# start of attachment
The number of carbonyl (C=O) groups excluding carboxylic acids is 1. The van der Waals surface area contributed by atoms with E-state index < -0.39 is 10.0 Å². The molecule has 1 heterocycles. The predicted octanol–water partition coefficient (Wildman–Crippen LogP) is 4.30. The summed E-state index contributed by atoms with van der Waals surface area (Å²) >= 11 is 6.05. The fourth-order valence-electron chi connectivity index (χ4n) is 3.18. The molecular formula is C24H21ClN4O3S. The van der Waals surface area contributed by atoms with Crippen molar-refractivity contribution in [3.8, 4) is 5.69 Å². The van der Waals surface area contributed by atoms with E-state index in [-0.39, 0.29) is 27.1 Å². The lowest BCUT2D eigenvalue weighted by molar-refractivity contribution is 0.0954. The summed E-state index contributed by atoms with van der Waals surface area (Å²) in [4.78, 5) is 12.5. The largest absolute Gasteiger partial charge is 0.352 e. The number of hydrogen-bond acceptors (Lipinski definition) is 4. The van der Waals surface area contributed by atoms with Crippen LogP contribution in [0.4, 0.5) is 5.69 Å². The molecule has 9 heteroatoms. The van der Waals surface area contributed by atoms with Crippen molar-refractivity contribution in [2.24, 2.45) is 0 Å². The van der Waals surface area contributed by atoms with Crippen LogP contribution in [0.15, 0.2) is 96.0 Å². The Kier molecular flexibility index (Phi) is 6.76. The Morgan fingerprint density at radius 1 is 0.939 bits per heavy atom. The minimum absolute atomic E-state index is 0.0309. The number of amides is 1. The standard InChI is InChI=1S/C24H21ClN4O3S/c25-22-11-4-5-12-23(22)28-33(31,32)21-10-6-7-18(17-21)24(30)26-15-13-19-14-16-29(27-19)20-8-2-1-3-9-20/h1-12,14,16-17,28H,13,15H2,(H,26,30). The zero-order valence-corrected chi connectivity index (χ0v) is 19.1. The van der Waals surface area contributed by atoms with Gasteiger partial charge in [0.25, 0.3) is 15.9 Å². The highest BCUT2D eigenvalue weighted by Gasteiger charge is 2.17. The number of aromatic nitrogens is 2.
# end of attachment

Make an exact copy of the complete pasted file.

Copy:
The number of carbonyl (C=O) groups excluding carboxylic acids is 1. The van der Waals surface area contributed by atoms with E-state index < -0.39 is 10.0 Å². The molecule has 1 heterocycles. The predicted octanol–water partition coefficient (Wildman–Crippen LogP) is 4.30. The summed E-state index contributed by atoms with van der Waals surface area (Å²) >= 11 is 6.05. The fourth-order valence-electron chi connectivity index (χ4n) is 3.18. The molecular formula is C24H21ClN4O3S. The van der Waals surface area contributed by atoms with Crippen molar-refractivity contribution in [3.8, 4) is 5.69 Å². The van der Waals surface area contributed by atoms with E-state index in [-0.39, 0.29) is 27.1 Å². The lowest BCUT2D eigenvalue weighted by molar-refractivity contribution is 0.0954. The summed E-state index contributed by atoms with van der Waals surface area (Å²) in [4.78, 5) is 12.5. The largest absolute Gasteiger partial charge is 0.352 e. The number of hydrogen-bond acceptors (Lipinski definition) is 4. The van der Waals surface area contributed by atoms with Crippen LogP contribution in [0.4, 0.5) is 5.69 Å². The molecule has 9 heteroatoms. The van der Waals surface area contributed by atoms with Crippen molar-refractivity contribution in [2.24, 2.45) is 0 Å². The van der Waals surface area contributed by atoms with Crippen LogP contribution in [0.15, 0.2) is 96.0 Å². The Kier molecular flexibility index (Phi) is 6.76. The Morgan fingerprint density at radius 1 is 0.939 bits per heavy atom. The minimum absolute atomic E-state index is 0.0309. The number of amides is 1. The standard InChI is InChI=1S/C24H21ClN4O3S/c25-22-11-4-5-12-23(22)28-33(31,32)21-10-6-7-18(17-21)24(30)26-15-13-19-14-16-29(27-19)20-8-2-1-3-9-20/h1-12,14,16-17,28H,13,15H2,(H,26,30). The zero-order valence-corrected chi connectivity index (χ0v) is 19.1. The van der Waals surface area contributed by atoms with Gasteiger partial charge in [0.25, 0.3) is 15.9 Å². The highest BCUT2D eigenvalue weighted by Gasteiger charge is 2.17. The number of aromatic nitrogens is 2.